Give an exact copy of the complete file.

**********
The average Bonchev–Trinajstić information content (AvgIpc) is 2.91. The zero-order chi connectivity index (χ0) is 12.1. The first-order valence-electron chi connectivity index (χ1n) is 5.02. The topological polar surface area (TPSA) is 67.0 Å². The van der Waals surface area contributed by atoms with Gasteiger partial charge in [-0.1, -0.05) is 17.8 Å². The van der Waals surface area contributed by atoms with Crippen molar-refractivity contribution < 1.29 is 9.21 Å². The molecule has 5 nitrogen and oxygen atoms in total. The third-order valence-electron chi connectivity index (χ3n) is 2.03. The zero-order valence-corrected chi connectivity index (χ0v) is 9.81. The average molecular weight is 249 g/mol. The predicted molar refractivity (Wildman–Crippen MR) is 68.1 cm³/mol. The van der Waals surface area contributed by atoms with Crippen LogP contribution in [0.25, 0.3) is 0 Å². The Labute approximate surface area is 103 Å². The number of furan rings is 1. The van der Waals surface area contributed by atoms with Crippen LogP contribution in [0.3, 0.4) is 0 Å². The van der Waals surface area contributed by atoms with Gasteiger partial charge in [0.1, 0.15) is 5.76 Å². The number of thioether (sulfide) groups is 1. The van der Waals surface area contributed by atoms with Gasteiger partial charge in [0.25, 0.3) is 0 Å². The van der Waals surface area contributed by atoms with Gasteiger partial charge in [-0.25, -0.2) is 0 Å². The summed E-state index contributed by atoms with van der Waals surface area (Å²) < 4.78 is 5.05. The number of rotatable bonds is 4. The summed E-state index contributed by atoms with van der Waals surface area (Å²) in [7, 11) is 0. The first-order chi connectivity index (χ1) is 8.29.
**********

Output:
The average Bonchev–Trinajstić information content (AvgIpc) is 2.91. The zero-order chi connectivity index (χ0) is 12.1. The first-order valence-electron chi connectivity index (χ1n) is 5.02. The topological polar surface area (TPSA) is 67.0 Å². The van der Waals surface area contributed by atoms with Gasteiger partial charge in [-0.1, -0.05) is 17.8 Å². The van der Waals surface area contributed by atoms with Crippen molar-refractivity contribution < 1.29 is 9.21 Å². The molecule has 5 nitrogen and oxygen atoms in total. The third-order valence-electron chi connectivity index (χ3n) is 2.03. The zero-order valence-corrected chi connectivity index (χ0v) is 9.81. The average molecular weight is 249 g/mol. The predicted molar refractivity (Wildman–Crippen MR) is 68.1 cm³/mol. The van der Waals surface area contributed by atoms with Crippen LogP contribution in [0.25, 0.3) is 0 Å². The Labute approximate surface area is 103 Å². The number of furan rings is 1. The van der Waals surface area contributed by atoms with Crippen LogP contribution in [0.3, 0.4) is 0 Å². The van der Waals surface area contributed by atoms with Gasteiger partial charge in [0.1, 0.15) is 5.76 Å². The number of thioether (sulfide) groups is 1. The van der Waals surface area contributed by atoms with Gasteiger partial charge in [0.25, 0.3) is 0 Å². The van der Waals surface area contributed by atoms with Gasteiger partial charge in [-0.25, -0.2) is 0 Å². The summed E-state index contributed by atoms with van der Waals surface area (Å²) < 4.78 is 5.05. The number of rotatable bonds is 4. The summed E-state index contributed by atoms with van der Waals surface area (Å²) in [7, 11) is 0. The first-order chi connectivity index (χ1) is 8.29.